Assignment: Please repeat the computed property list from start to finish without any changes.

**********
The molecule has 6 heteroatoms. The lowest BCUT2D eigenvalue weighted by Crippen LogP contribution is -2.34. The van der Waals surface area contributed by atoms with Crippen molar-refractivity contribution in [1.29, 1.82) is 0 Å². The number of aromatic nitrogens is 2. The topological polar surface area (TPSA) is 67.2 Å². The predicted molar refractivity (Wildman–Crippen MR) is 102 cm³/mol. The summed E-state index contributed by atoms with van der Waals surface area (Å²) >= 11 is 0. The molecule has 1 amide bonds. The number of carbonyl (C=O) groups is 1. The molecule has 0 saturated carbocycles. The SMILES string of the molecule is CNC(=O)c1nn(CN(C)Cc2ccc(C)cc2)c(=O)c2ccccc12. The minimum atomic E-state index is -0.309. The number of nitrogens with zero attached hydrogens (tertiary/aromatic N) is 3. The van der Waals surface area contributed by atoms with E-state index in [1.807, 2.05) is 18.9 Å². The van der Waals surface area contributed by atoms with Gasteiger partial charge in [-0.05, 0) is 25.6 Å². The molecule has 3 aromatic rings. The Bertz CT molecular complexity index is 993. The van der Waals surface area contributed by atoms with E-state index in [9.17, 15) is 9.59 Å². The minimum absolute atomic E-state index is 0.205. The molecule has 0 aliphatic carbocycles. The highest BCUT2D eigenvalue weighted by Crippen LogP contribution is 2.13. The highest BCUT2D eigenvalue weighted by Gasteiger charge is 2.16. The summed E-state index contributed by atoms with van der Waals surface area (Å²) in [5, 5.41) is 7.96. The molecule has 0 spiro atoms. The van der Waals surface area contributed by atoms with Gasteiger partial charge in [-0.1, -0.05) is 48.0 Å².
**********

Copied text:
The molecule has 6 heteroatoms. The lowest BCUT2D eigenvalue weighted by Crippen LogP contribution is -2.34. The van der Waals surface area contributed by atoms with Crippen molar-refractivity contribution in [1.29, 1.82) is 0 Å². The number of aromatic nitrogens is 2. The topological polar surface area (TPSA) is 67.2 Å². The predicted molar refractivity (Wildman–Crippen MR) is 102 cm³/mol. The summed E-state index contributed by atoms with van der Waals surface area (Å²) >= 11 is 0. The molecule has 1 amide bonds. The number of carbonyl (C=O) groups is 1. The molecule has 0 saturated carbocycles. The SMILES string of the molecule is CNC(=O)c1nn(CN(C)Cc2ccc(C)cc2)c(=O)c2ccccc12. The minimum atomic E-state index is -0.309. The number of nitrogens with zero attached hydrogens (tertiary/aromatic N) is 3. The van der Waals surface area contributed by atoms with E-state index in [1.807, 2.05) is 18.9 Å². The van der Waals surface area contributed by atoms with Gasteiger partial charge in [-0.05, 0) is 25.6 Å². The molecule has 3 aromatic rings. The Bertz CT molecular complexity index is 993. The van der Waals surface area contributed by atoms with E-state index in [9.17, 15) is 9.59 Å². The minimum absolute atomic E-state index is 0.205. The molecule has 0 aliphatic carbocycles. The highest BCUT2D eigenvalue weighted by Crippen LogP contribution is 2.13. The highest BCUT2D eigenvalue weighted by Gasteiger charge is 2.16. The summed E-state index contributed by atoms with van der Waals surface area (Å²) in [5, 5.41) is 7.96. The molecule has 0 spiro atoms. The van der Waals surface area contributed by atoms with Gasteiger partial charge in [-0.1, -0.05) is 48.0 Å².